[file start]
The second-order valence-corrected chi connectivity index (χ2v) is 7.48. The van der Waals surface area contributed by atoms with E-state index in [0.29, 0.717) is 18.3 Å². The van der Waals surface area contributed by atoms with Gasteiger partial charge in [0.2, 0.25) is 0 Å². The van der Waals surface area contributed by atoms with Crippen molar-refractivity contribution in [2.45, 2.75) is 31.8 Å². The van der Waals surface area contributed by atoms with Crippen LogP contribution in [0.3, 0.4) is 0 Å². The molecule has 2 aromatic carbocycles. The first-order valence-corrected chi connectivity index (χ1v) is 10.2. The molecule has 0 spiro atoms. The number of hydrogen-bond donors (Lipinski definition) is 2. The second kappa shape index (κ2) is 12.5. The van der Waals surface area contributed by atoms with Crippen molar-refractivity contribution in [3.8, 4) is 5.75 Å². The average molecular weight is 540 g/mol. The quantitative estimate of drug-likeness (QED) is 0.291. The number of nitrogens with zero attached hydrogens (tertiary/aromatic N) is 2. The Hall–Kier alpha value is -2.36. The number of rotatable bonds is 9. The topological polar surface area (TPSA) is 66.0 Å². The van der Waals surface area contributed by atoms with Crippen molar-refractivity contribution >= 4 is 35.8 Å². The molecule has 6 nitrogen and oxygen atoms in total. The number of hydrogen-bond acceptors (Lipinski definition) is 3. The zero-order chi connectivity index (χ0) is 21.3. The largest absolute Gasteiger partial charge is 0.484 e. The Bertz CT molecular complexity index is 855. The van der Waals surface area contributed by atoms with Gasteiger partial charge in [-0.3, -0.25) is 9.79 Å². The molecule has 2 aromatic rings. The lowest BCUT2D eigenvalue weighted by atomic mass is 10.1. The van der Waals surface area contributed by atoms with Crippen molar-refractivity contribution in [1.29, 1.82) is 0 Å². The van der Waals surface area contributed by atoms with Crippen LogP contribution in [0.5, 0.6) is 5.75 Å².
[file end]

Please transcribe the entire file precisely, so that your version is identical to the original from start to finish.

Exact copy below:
The second-order valence-corrected chi connectivity index (χ2v) is 7.48. The van der Waals surface area contributed by atoms with E-state index in [0.29, 0.717) is 18.3 Å². The van der Waals surface area contributed by atoms with Gasteiger partial charge in [0.2, 0.25) is 0 Å². The van der Waals surface area contributed by atoms with Crippen molar-refractivity contribution in [2.45, 2.75) is 31.8 Å². The van der Waals surface area contributed by atoms with Crippen LogP contribution in [0.3, 0.4) is 0 Å². The molecule has 2 aromatic carbocycles. The first-order valence-corrected chi connectivity index (χ1v) is 10.2. The molecule has 0 spiro atoms. The number of hydrogen-bond donors (Lipinski definition) is 2. The second kappa shape index (κ2) is 12.5. The van der Waals surface area contributed by atoms with Crippen molar-refractivity contribution in [3.8, 4) is 5.75 Å². The average molecular weight is 540 g/mol. The quantitative estimate of drug-likeness (QED) is 0.291. The number of nitrogens with zero attached hydrogens (tertiary/aromatic N) is 2. The Hall–Kier alpha value is -2.36. The number of rotatable bonds is 9. The topological polar surface area (TPSA) is 66.0 Å². The van der Waals surface area contributed by atoms with Crippen molar-refractivity contribution >= 4 is 35.8 Å². The molecule has 6 nitrogen and oxygen atoms in total. The number of hydrogen-bond acceptors (Lipinski definition) is 3. The zero-order chi connectivity index (χ0) is 21.3. The largest absolute Gasteiger partial charge is 0.484 e. The Bertz CT molecular complexity index is 855. The van der Waals surface area contributed by atoms with Gasteiger partial charge in [-0.3, -0.25) is 9.79 Å². The molecule has 2 aromatic rings. The lowest BCUT2D eigenvalue weighted by atomic mass is 10.1. The van der Waals surface area contributed by atoms with Crippen molar-refractivity contribution in [1.29, 1.82) is 0 Å². The van der Waals surface area contributed by atoms with Crippen LogP contribution in [0.5, 0.6) is 5.75 Å².